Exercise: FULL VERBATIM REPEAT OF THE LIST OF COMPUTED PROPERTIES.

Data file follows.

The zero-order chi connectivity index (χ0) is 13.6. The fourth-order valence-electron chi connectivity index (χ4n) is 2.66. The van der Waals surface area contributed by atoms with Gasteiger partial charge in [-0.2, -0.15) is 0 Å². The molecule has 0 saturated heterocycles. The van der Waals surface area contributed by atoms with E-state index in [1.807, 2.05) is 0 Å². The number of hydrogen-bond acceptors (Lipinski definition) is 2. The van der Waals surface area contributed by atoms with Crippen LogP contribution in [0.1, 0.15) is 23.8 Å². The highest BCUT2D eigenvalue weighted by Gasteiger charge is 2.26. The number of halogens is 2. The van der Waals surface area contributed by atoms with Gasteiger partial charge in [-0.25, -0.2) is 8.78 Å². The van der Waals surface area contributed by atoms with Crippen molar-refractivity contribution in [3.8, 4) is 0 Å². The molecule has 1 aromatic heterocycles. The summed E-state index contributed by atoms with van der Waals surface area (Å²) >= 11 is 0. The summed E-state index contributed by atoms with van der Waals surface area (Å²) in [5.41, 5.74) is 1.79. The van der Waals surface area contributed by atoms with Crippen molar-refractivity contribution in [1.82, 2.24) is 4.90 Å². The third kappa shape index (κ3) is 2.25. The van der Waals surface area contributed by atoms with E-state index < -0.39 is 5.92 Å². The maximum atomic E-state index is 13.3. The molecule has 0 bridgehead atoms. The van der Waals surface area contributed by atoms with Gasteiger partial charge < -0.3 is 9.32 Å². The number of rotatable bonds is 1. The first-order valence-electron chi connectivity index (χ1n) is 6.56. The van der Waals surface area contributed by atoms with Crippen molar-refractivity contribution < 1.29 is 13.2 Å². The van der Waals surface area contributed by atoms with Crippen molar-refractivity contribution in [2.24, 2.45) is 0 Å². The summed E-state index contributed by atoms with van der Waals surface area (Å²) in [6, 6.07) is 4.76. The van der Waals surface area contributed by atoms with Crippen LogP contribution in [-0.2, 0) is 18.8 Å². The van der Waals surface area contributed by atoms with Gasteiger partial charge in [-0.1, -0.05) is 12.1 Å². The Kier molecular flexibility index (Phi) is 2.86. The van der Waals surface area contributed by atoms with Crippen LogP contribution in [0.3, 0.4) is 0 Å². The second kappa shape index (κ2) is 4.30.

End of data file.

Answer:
The zero-order chi connectivity index (χ0) is 13.6. The fourth-order valence-electron chi connectivity index (χ4n) is 2.66. The van der Waals surface area contributed by atoms with Gasteiger partial charge in [-0.2, -0.15) is 0 Å². The molecule has 0 saturated heterocycles. The van der Waals surface area contributed by atoms with E-state index in [1.807, 2.05) is 0 Å². The number of hydrogen-bond acceptors (Lipinski definition) is 2. The van der Waals surface area contributed by atoms with Crippen LogP contribution in [0.1, 0.15) is 23.8 Å². The highest BCUT2D eigenvalue weighted by Gasteiger charge is 2.26. The number of halogens is 2. The van der Waals surface area contributed by atoms with Gasteiger partial charge in [-0.25, -0.2) is 8.78 Å². The van der Waals surface area contributed by atoms with Crippen molar-refractivity contribution in [3.8, 4) is 0 Å². The molecule has 1 aromatic heterocycles. The summed E-state index contributed by atoms with van der Waals surface area (Å²) >= 11 is 0. The summed E-state index contributed by atoms with van der Waals surface area (Å²) in [5.41, 5.74) is 1.79. The van der Waals surface area contributed by atoms with Crippen molar-refractivity contribution in [1.82, 2.24) is 4.90 Å². The third kappa shape index (κ3) is 2.25. The van der Waals surface area contributed by atoms with E-state index < -0.39 is 5.92 Å². The maximum atomic E-state index is 13.3. The molecule has 0 bridgehead atoms. The van der Waals surface area contributed by atoms with Gasteiger partial charge < -0.3 is 9.32 Å². The number of rotatable bonds is 1. The first-order valence-electron chi connectivity index (χ1n) is 6.56. The van der Waals surface area contributed by atoms with Crippen molar-refractivity contribution < 1.29 is 13.2 Å². The van der Waals surface area contributed by atoms with Crippen molar-refractivity contribution in [2.24, 2.45) is 0 Å². The summed E-state index contributed by atoms with van der Waals surface area (Å²) in [6, 6.07) is 4.76. The van der Waals surface area contributed by atoms with Crippen LogP contribution in [-0.2, 0) is 18.8 Å². The van der Waals surface area contributed by atoms with Gasteiger partial charge in [-0.1, -0.05) is 12.1 Å². The Kier molecular flexibility index (Phi) is 2.86. The van der Waals surface area contributed by atoms with Crippen LogP contribution in [0.3, 0.4) is 0 Å². The second kappa shape index (κ2) is 4.30.